Around Merthyr Tydfil navigation is a bit challenging. The route signs have gone or pointed in the wrong direction. Trying to make sense as to what the signs, if there, where pointing to against the route my Wahoo was telling me to go.
Pontsticill Reservoir. I made a huge error here. I went the wrong side of the valley, convinced I was following a sign and that my GPS was wrong. I climbed a significant hill for several miles before realising that I was wrong and the GPS was correct. I had to retrace my route, overall added about 8 miles to that days ride.
Descent to Talybont Reservoir. This was several miles on “gravel” all down hill. A very wide track but incredibly challenging. Full concentration required to weave between rocks/stones. Had I known what it was like I would have followed the road instead,
Lunch Stops. I could have stopped in Merthyr Tydfil, but didn’t assuming that I would find places on the way. I only saw one and it was closed due to staff illness. I really had underestimated how quiet and away from habitation this route is. Even when going through small villages there are no shops, pubs, or garages. This was also true on the second day on the ride to Llanidloes.
The climbing. Be prepared and keep going.
There is a section between Newbridge-on-Wye and LLanwrthwl that follows an old coach road. It was the most difficult part of the ride. Very narrow and the surface was dreadful. I imagine that in heavy rain the surface has just been washed away leaving deep ruts, fallen trees, and very narrow. For sections up hill and down had to get off and push. At the end of the coach road is a helpful sign explaining how bad it is, and suggesting a detour via the main road. If I had seen such a sign the other side I would have taken the detour.
The climb out from Llanidloes, Staylittle onwards was very hard work. I had to get off and push a couple of times. Real admiration for anyone who can cycle up that with or without ful kit. The ride down to Machynlleth was terrifyingly steep and long. I have disc brakes and they made all sorts of noises on the descent.
From Machynlleth onwards the hard climbing has finished and it is mainly lumps and bumps. But need to be very careful sticking to the route and looking for the signs/following GPS, I missed a couple of turns and got amongst some not nice traffic.
Entering Porthmadog make sure to follow the cycle path which is to the right of “The Cob” easily missed, but I have cycled that way many times and knew of it.
From Porthmadog to Criccieth the road is busy, a cycle track/pavement runs alongside the road and really ought to be used.
Criccieth to Carnarvon, the only other touring cyclist I met on the whole journey. He was on way from Holyhead, he was also very surprised at not seeing any other cyclists.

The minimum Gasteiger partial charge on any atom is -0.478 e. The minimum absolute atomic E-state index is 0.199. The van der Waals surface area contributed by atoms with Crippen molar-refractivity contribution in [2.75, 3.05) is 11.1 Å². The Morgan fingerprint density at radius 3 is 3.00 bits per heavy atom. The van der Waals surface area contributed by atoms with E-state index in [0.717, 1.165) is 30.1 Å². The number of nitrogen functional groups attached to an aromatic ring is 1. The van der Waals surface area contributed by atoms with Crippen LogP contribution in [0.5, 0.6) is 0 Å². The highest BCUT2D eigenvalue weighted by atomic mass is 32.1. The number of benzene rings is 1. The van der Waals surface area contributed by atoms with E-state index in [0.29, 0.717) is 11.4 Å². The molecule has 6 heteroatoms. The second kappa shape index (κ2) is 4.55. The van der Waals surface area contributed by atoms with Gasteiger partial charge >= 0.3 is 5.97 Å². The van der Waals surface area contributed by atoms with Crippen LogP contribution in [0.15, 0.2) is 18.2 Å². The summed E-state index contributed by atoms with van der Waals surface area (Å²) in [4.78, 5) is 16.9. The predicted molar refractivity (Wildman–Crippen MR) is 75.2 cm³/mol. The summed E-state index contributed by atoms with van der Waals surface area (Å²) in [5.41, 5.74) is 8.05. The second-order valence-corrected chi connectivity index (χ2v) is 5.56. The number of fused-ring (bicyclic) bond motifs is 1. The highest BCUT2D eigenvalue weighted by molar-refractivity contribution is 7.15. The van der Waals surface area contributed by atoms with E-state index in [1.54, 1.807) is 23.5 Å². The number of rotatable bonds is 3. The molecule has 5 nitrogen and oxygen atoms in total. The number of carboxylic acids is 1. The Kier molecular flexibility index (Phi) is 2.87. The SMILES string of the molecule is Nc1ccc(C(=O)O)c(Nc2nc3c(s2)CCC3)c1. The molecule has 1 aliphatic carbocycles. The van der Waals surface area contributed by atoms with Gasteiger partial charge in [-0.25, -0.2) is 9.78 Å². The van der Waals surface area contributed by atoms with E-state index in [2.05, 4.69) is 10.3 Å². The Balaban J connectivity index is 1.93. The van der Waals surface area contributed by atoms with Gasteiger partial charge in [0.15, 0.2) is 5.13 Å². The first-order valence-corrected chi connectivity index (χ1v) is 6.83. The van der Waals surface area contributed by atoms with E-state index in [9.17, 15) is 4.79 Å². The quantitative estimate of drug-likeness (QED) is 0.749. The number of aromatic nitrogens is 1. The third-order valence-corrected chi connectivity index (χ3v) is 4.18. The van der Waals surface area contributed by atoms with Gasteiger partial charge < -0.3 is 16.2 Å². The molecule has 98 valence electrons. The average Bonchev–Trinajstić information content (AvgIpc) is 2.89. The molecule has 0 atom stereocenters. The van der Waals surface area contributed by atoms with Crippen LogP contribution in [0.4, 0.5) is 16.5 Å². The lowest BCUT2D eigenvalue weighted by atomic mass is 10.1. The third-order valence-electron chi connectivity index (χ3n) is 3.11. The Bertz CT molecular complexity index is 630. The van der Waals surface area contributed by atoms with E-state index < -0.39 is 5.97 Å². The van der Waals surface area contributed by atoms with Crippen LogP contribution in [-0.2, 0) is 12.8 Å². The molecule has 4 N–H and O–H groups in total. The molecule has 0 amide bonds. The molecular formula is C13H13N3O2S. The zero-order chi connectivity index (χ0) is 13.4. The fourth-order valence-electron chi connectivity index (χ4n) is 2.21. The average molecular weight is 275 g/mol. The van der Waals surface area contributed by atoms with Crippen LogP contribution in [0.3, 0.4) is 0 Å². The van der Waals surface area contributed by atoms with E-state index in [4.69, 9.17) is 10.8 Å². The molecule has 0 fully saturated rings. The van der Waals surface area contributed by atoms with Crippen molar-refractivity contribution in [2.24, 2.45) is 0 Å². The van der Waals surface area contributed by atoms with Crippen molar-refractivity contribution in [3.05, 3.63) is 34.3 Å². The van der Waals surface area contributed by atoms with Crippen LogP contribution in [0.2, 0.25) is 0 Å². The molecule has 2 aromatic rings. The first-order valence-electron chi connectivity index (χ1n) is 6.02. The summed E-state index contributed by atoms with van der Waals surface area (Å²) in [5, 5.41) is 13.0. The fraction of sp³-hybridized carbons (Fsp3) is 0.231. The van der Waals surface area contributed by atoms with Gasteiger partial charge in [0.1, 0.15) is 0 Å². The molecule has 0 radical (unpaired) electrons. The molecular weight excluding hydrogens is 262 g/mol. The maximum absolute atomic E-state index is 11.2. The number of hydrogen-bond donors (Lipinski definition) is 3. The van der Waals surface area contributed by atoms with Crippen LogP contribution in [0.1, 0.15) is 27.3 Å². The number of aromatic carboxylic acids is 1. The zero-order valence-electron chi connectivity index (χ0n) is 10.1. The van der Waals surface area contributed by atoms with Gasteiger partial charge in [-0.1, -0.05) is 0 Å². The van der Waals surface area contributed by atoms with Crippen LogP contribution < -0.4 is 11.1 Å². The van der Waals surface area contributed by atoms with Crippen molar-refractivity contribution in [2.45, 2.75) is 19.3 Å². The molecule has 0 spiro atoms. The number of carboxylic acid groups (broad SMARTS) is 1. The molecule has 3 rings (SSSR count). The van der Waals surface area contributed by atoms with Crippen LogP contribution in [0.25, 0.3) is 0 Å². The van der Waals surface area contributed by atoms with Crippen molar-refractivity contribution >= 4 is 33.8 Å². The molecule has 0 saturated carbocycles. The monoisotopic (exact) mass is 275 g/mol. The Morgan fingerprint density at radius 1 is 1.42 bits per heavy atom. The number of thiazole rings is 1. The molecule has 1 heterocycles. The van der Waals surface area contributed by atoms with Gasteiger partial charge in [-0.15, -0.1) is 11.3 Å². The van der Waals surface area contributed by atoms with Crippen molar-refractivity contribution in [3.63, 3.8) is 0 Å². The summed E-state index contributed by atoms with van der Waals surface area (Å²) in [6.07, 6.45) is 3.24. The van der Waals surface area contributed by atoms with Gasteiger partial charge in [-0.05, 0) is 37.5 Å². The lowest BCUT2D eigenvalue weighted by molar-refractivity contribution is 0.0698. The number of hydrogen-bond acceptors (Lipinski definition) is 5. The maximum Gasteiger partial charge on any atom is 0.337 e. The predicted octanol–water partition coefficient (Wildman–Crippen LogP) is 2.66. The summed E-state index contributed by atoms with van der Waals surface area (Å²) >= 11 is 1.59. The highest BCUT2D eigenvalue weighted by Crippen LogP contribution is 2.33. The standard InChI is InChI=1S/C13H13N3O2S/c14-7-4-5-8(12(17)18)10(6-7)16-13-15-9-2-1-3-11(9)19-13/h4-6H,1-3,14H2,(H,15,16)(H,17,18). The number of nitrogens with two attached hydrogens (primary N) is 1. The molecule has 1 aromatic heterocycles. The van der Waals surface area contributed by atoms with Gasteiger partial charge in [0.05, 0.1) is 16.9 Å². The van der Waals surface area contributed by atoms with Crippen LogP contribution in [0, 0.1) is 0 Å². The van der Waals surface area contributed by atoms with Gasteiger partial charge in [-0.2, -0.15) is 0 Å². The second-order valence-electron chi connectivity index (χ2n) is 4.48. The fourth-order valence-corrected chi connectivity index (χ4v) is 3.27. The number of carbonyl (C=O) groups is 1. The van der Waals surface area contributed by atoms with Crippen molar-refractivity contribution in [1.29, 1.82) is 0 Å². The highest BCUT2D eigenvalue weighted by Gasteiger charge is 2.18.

To Menai Bridge. This was a real challenge very busy main roads, with cycle tracks/pavements on “mainland” side. I know the route now, but it took an age to find and follow the signs over some very busy traffic roundabouts and to the Menai Bridge. At points the cycle track stops on one side of the road and continues on the other. Due to the volume of traffic it was impossible to cross the road so had to cycle on the road but thankfully only for a short distance.
Once in Menai Bridge the cycle path/pavement was impossible to use due to overhanging hedges, narrow, and placement of roadwork signs. The traffic was appalling due to closure of the A55 so for about a mile I had to push along the pavement. Thereafter the run to Holyhead was uneventful.
Holyhead. Just felt like a massive anti-climax. After all I’d seen over the previous 4 days it was a disappointment.
I was running tubeless tyres. Had no punctures that I was aware of.
I had given the bike a service, clean, lube the day before I left for Cardiff. What I hadn’t accounted for was the impact of all the dust from the gravel sections on chain and disc brakes. In Barmouth there is a wonderful bike hire shop I was able to buy lube from there, and they kindly gave my brakes a really good clean.
Other than putting the newly acquired lube into my frame bag I hadn’t opened it the entire journey.
Would I do anything differently?
Probably not, although taking chain lube is a definite must. Brake cleaner? Couldn’t really carry an aerosol with me. Navigation I know the route now and know where I made the errors. Very easy to convince yourself that you are going the correct way, more reliance on the GPS.
Do it again?
Definitely yes. In fact I would combine it with some other routes and do a full circular ride.
Use a Road Bike?
No. it has to have wide tyres with decent tread. A road bike would be feasible with detours following busier roads, but that really defeats the object of doing a ride as far as possible away from traffic.
Big lesson learnt. It is very remote in parts, do not rely on shops, cafes and the like, they a very few and far between. Make sure to pack plenty of food for the day.